Insofar as relevant here, section 669 provides:
"(a) The failure of a person to exercise due care is presumed if:
"(1) He violated a statute, ordinance, or regulation of a public entity;
"(2) The violation proximately caused death or injury to person or property;
"(3) The death or injury resulted from an occurrence of the nature which the statute, ordinance, or regulation was designed to prevent; and
"(4) The person suffering the death or the injury to his person or property was one of the class of persons for whose protection the statute, ordinance, or regulation was adopted.
"(b) This presumption may be rebutted by proof that:
"(1) The person violating the statute, ordinance, or regulation did what might reasonably be expected of a person of ordinary prudence, acting under similar circumstances, who desired to comply with the law; . . ."
A number of recent commentators support this theory of liability. (See. e.g., Isaacson, Child Abuse Reporting Statutes: The Case for Holding Physicians Civilly Liable for Failing to Report (1975) 12 San Diego L.Rev. 743, 756-762; Ramsey Lawler, The Battered Child Syndrome (1974) 1 Pepperdine L.Rev. 372; Fraser, A Pragmatic Alternative to Current Legislative Approaches to Child Abuse (1974) 12 Am.Crim.L.Rev. 103, 115 fn. 51; Paulsen, Child Abuse Reporting Laws: The Shape of the Legislation (1967) 67 Colum.L.Rev. 1, 34-36; for a published recommendation to the same effect by one of plaintiff's counsel in the case at bar, see Kohlman, Malpractice Liability for Failing to Report Child Abuse (1974) 49 State Bar J. 118.)
(12) Defendants next contend that plaintiff can rely on section 11161.5 only if she can prove that Dr. Flood in fact observed her various injuries and in fact formed the opinion they were caused by other than accidental means and by another person — in other words, that his failure to comply with the reporting requirement of the statute was intentional rather than negligent. We first note that the complaint in effect so alleges, thereby mooting the issue at this pleading stage. For the guidance of the court at the trial, however, we briefly address the point of proof.
The provision of section 11161.5 is ambiguous with respect to the required state of mind of the physician. It has been suggested that for the purposes of a criminal prosecution "the more reasonable interpretation of the statutory language is that no physician can be convicted unless it is shown that it actually appeared to him that the injuries were inflicted upon the child." (Italics added.) (Note, The California Legislative Approach to Problems of Willful Child Abuse (1966) 54 Cal.L.Rev. 1805, 1814.) We adopt that construction, as it resolves the ambiguity in favor of the offender. ( People v. Ralph (1944) 24 Cal.2d 575, 581 [ 150 P.2d 401].) It is also applicable in the present civil action, because the presumption of lack of due care is predicated inter alia upon proof that the defendant "violated a statute" (Evid. Code, § 669, subd. (a)(1)), here section 11161.5. If plaintiff wishes to satisfy that requirement, it will therefore be necessary for her to persuade the trier of fact that defendant Flood actually observed her injuries and formed the opinion they were intentionally inflicted on her.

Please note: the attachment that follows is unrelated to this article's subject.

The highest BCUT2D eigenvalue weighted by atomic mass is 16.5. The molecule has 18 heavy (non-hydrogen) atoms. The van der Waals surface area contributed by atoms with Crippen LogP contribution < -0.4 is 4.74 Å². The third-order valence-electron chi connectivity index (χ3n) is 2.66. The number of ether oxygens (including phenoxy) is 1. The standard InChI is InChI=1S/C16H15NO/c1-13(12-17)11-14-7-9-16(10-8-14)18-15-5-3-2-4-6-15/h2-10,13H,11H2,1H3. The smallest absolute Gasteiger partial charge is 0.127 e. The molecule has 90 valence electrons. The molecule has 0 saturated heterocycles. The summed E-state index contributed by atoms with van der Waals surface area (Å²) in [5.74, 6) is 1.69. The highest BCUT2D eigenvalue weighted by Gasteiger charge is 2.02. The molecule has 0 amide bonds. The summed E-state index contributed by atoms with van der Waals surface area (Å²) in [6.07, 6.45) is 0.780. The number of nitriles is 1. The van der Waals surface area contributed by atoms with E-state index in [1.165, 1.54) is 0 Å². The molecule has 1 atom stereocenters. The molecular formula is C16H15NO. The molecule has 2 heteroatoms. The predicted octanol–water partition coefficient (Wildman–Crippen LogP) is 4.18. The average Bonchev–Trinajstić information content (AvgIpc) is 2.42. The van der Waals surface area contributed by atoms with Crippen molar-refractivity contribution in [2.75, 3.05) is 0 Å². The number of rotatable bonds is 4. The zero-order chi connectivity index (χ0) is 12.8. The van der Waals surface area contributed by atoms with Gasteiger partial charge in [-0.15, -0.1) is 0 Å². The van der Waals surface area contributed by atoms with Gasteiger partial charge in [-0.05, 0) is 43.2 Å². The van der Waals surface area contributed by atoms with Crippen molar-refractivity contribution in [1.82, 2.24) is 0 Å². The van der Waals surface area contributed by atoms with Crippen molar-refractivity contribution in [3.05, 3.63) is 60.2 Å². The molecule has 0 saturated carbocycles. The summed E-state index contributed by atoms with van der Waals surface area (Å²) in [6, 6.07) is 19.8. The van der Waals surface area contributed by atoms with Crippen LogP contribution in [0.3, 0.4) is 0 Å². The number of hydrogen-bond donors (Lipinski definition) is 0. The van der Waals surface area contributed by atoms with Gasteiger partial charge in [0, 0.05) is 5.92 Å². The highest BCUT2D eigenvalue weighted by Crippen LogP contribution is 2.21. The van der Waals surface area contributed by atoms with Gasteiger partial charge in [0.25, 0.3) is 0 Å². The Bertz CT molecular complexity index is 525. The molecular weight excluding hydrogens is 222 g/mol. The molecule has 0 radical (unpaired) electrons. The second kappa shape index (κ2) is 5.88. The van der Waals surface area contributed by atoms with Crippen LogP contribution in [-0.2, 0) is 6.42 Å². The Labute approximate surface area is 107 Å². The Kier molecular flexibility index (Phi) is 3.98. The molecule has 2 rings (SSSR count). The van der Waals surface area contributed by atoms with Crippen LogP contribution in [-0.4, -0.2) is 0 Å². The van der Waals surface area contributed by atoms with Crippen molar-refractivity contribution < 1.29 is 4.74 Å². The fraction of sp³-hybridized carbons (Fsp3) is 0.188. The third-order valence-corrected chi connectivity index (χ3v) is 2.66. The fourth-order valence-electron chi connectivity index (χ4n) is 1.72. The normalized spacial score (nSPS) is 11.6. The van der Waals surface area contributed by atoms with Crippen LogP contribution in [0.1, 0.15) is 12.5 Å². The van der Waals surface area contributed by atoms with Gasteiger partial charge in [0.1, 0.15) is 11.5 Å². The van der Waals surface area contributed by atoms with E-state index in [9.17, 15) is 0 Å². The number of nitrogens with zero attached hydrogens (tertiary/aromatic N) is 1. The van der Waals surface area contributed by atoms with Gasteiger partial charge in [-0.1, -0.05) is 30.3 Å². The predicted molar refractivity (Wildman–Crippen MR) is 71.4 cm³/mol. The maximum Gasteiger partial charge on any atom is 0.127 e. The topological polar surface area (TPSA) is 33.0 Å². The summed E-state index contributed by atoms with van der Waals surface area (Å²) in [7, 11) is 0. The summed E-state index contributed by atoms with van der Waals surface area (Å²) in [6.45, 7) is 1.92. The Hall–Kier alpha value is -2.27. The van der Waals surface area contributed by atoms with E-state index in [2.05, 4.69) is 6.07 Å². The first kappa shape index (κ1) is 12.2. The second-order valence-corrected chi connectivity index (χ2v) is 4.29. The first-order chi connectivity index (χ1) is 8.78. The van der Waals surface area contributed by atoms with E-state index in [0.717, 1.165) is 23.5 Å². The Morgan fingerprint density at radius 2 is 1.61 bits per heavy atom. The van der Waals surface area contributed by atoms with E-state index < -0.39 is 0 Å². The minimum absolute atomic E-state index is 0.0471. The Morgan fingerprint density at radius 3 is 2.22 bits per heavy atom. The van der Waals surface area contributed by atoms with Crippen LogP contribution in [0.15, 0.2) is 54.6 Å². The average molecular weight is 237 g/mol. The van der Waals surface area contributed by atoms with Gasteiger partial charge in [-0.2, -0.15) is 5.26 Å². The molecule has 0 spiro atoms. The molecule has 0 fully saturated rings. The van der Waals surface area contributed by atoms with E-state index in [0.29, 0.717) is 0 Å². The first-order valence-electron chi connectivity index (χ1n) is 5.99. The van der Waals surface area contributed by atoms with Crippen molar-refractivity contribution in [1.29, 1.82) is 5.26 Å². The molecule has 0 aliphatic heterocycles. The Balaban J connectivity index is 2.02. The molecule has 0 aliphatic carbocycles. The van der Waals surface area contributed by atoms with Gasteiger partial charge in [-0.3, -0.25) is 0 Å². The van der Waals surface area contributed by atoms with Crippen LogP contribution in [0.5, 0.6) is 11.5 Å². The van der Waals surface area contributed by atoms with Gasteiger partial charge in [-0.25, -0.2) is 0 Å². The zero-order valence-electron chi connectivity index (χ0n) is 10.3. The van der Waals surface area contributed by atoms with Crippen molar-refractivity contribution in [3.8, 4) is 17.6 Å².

By parity of reasoning, the same rule will apply if plaintiff elects to rely at trial on sections 11160 and 11161 as well.
This does not mean, of course, that plaintiff can meet her burden only by extracting damaging admissions from defendant Flood. "The knowledge a person may have when material to an issue in a judicial proceeding is a fact to be proven as any other fact. It differs from physical objects and phenomena in that it is a state of mind like belief or consciousness and cannot be seen, heard or otherwise directly observed by other persons. It may be evidenced by the affirmative statement or admission of the possessor of it. If he is silent or says he did not have such knowledge, it may be evidenced in other ways." i.e., by circumstantial evidence and the inferences which the trier of fact may draw therefrom. ( Oil Workers Intl. Union v. Superior Court (1951) 103 Cal.App.2d 512, 532-533 [ 230 P.2d 71].) Plaintiff will therefore be entitled to introduce proof of facts alleged in her complaint as circumstantial evidence that defendant Flood possessed the requisite state of mind, and any conflict between such evidence and direct testimony of defendant Flood will be for the trier of fact to resolve.
The judgment is reversed.
Wright, C.J., McComb, J., Tobriner, J., Sullivan, J., Clark, J., and Richardson, J., concurred.